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In The Digital 2020s, Jobs Are More Than Just Jobs – Forbes

People can no longer be forced into boxes
There’s been a great rethinking of the meaning of jobs and work, and a lot of people don’t want to do the daily drudge anymore. Witness the Great Resignation — now with more than four million people leaving their jobs every month — or the “antiwork” movement that seeks to encourage people to completely drop out of the workforce.
How should organizations respond to such developments? They need to foster inclusive and inspiring work cultures, along with forward-looking leadership that encourages innovation and autonomy. Along with that, it’s time to rethink the concept of the “job” itself and what work really means in the digital era.
The late Richard Nelson Bolles, longtime author of the career-building classic What Color is Your Parachute, says the most successful job hunts aren’t really hunts for jobs at all. Rather, they involve research to find what a company needs, and proposing the creation of a role for oneself to fill those gaps. While the first edition of “Parachute” was published in 1972, and continually updated, does it still stand up in the 2020s digital economy? Yes, even more than before.
If anything, formal job descriptions — the bane of Bolle’s teachings — have become a tired old relic of a bygone era, writes Tyrone Smith, Jr. of Udemy. In a recent Harvard Business Review article, he urges that jobs, and descriptions thereof, should be amenable and adaptable to people and their pursuits, revolving around “skills, not tasks.”
Job descriptions are straightjackets that discourage growth and innovation. “Once hired, it’s equally vital to let employees branch out and collaborate with folks outside their day-to-day while still focusing their work on important tasks,” Smith says. ”People, empowered by technology and digital transformation, should be “encouraged to learn and grow outside of their normal daily work routine, and enthusiastic about the prospects of developing their careers without the pressures of stringent job descriptions, responsibilities, or titles,” Smith states.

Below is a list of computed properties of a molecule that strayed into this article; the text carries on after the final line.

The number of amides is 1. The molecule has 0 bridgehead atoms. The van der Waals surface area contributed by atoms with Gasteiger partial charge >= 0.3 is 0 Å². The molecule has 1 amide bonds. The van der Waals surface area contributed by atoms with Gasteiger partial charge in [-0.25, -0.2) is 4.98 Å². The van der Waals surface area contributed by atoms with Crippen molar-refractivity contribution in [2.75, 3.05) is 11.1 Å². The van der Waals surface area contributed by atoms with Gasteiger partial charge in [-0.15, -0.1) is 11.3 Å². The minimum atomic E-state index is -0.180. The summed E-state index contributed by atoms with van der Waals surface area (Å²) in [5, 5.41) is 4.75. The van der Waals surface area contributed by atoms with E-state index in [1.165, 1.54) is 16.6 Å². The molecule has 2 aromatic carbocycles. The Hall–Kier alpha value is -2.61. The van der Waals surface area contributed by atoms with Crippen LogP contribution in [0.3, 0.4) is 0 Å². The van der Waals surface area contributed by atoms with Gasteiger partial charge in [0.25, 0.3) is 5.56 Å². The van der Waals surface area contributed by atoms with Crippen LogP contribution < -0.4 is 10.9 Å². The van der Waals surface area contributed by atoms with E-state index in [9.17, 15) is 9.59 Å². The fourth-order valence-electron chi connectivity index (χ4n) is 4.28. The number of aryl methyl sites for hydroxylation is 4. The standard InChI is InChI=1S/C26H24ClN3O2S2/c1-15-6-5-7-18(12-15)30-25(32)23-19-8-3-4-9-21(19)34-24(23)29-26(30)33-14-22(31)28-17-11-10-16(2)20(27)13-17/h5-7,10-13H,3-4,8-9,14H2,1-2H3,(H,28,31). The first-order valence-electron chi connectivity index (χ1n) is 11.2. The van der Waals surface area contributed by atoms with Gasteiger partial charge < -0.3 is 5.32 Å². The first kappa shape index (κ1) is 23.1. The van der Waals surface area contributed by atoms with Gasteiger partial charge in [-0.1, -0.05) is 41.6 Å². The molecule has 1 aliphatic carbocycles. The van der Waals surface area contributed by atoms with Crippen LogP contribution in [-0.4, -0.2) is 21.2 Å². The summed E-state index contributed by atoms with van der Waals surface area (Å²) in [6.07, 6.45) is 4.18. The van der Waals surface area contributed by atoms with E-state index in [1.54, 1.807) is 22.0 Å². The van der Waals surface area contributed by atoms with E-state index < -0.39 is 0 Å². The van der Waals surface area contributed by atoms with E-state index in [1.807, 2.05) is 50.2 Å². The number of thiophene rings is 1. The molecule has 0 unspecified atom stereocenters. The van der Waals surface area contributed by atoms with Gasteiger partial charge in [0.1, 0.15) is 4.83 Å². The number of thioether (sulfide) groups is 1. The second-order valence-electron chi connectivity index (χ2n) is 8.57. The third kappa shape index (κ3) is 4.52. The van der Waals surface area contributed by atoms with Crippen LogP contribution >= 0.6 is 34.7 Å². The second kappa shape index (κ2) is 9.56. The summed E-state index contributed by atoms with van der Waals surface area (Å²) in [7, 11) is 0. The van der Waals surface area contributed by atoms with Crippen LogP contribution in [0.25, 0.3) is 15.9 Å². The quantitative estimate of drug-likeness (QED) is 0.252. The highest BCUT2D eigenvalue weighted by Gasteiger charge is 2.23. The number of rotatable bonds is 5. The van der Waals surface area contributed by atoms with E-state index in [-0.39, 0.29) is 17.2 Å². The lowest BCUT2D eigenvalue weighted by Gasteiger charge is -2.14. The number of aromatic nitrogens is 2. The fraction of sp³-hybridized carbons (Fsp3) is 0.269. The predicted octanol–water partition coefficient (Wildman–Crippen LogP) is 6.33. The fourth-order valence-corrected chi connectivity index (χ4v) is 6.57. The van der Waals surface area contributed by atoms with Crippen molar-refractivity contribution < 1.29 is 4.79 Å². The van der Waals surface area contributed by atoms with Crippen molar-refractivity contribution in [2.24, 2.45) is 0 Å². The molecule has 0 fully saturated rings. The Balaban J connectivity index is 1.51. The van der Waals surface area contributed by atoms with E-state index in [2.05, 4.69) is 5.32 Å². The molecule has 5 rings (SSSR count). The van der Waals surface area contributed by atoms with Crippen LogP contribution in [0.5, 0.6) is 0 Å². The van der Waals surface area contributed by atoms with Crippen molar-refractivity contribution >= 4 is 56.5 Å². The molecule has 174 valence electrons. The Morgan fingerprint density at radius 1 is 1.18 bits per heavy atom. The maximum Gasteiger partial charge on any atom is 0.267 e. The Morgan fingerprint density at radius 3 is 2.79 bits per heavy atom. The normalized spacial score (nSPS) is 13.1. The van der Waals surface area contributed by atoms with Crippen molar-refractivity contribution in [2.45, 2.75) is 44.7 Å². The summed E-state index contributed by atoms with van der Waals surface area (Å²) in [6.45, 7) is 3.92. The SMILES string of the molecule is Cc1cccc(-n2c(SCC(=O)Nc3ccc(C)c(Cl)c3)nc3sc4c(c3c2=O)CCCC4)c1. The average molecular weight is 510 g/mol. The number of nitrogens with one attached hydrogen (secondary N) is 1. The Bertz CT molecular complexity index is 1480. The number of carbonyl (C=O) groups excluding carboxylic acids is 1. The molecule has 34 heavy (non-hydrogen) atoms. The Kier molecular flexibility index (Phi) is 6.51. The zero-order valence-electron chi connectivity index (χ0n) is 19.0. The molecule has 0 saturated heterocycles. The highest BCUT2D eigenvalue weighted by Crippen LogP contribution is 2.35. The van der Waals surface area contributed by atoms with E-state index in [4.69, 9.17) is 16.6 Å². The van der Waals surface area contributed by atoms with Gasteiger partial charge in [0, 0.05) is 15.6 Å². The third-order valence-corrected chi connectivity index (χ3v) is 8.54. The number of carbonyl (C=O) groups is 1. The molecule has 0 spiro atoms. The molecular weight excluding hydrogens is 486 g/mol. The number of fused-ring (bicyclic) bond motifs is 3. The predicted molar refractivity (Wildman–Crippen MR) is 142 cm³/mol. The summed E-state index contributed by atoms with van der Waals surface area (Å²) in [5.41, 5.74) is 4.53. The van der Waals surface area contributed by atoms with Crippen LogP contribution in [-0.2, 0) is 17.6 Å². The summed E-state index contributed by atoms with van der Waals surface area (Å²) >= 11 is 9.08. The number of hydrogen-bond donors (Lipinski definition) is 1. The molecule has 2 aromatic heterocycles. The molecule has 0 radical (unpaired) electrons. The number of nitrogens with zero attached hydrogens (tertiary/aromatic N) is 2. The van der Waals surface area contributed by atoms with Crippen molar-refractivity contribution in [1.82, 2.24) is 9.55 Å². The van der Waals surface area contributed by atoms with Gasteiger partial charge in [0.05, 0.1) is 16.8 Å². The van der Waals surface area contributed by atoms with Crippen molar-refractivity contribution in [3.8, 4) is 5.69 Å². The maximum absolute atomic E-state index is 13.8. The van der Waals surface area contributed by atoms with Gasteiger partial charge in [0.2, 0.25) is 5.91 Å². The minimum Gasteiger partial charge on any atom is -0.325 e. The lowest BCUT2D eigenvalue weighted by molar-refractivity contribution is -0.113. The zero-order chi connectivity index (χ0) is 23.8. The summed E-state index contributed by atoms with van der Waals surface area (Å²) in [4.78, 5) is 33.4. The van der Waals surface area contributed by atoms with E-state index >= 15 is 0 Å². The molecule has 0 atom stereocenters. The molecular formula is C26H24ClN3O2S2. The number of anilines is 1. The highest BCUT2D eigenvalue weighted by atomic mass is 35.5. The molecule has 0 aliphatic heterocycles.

With a focus on talent, people won’t be “locked into a specific role or saddled with inflexible job titles,” Smith continues. The emphasis needs to be on “development and growth, rather than portraying job responsibilities as constrained within a particular ‘lane.’”
Look how quickly job descriptions are changing. Think about at the changes in career paths we’ve already seen over the past couple of decades or so — could you have imagined at one time seeing demand for job roles such as “cloud architect” or “social media manager”? Or “data scientist” for that matter?
Technology is outpacing traditional learning and education, agrees Avani Desai, CEO of Schellman & Company. “To be successful in the 20s, you must make sure you do not become obsolete and embrace learning and then pivot to become a change agent. Don’t ever become stagnant, even if you remain in the same industry, company, or job. It’s easy to become complacent, but because everything changes so quickly, you must be capable of reinventing yourself every 10 years so you don’t become obsolete. Being proactive about your situation and constantly challenging yourself helps.”